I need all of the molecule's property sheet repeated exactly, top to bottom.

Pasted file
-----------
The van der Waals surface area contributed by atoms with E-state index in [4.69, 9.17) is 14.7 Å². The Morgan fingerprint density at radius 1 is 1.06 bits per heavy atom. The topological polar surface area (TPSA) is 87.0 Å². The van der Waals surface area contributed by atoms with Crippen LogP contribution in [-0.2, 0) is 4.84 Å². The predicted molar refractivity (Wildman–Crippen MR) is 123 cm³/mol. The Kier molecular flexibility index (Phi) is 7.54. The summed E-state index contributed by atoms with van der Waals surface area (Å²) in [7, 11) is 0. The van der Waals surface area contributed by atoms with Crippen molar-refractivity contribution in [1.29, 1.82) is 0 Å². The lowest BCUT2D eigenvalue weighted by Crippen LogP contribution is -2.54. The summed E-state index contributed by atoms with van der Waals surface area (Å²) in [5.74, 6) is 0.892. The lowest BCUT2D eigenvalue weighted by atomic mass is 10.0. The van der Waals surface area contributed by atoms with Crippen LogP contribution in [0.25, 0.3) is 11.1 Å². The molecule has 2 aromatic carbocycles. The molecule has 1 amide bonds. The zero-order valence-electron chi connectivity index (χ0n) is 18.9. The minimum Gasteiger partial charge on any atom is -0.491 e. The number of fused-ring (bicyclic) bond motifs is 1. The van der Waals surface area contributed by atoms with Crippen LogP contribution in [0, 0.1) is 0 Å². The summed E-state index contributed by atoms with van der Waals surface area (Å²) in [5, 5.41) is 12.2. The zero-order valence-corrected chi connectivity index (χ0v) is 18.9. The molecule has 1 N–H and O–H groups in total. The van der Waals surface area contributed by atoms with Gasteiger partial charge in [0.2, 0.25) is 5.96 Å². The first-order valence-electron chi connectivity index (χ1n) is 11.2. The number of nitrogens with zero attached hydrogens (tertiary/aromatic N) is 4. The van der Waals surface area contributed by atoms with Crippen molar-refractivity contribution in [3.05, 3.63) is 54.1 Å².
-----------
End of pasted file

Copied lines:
The van der Waals surface area contributed by atoms with E-state index in [4.69, 9.17) is 14.7 Å². The Morgan fingerprint density at radius 1 is 1.06 bits per heavy atom. The topological polar surface area (TPSA) is 87.0 Å². The van der Waals surface area contributed by atoms with Crippen LogP contribution in [-0.2, 0) is 4.84 Å². The predicted molar refractivity (Wildman–Crippen MR) is 123 cm³/mol. The Kier molecular flexibility index (Phi) is 7.54. The summed E-state index contributed by atoms with van der Waals surface area (Å²) in [7, 11) is 0. The van der Waals surface area contributed by atoms with Crippen molar-refractivity contribution in [1.29, 1.82) is 0 Å². The lowest BCUT2D eigenvalue weighted by Crippen LogP contribution is -2.54. The summed E-state index contributed by atoms with van der Waals surface area (Å²) in [5.74, 6) is 0.892. The lowest BCUT2D eigenvalue weighted by atomic mass is 10.0. The van der Waals surface area contributed by atoms with Crippen LogP contribution in [0.25, 0.3) is 11.1 Å². The molecule has 2 aromatic carbocycles. The molecule has 1 amide bonds. The zero-order valence-electron chi connectivity index (χ0n) is 18.9. The minimum Gasteiger partial charge on any atom is -0.491 e. The number of fused-ring (bicyclic) bond motifs is 1. The van der Waals surface area contributed by atoms with Crippen LogP contribution in [0, 0.1) is 0 Å². The summed E-state index contributed by atoms with van der Waals surface area (Å²) in [5, 5.41) is 12.2. The zero-order valence-corrected chi connectivity index (χ0v) is 18.9. The molecule has 1 N–H and O–H groups in total. The van der Waals surface area contributed by atoms with Gasteiger partial charge in [0.2, 0.25) is 5.96 Å². The first-order valence-electron chi connectivity index (χ1n) is 11.2. The number of nitrogens with zero attached hydrogens (tertiary/aromatic N) is 4. The van der Waals surface area contributed by atoms with Crippen molar-refractivity contribution in [3.05, 3.63) is 54.1 Å².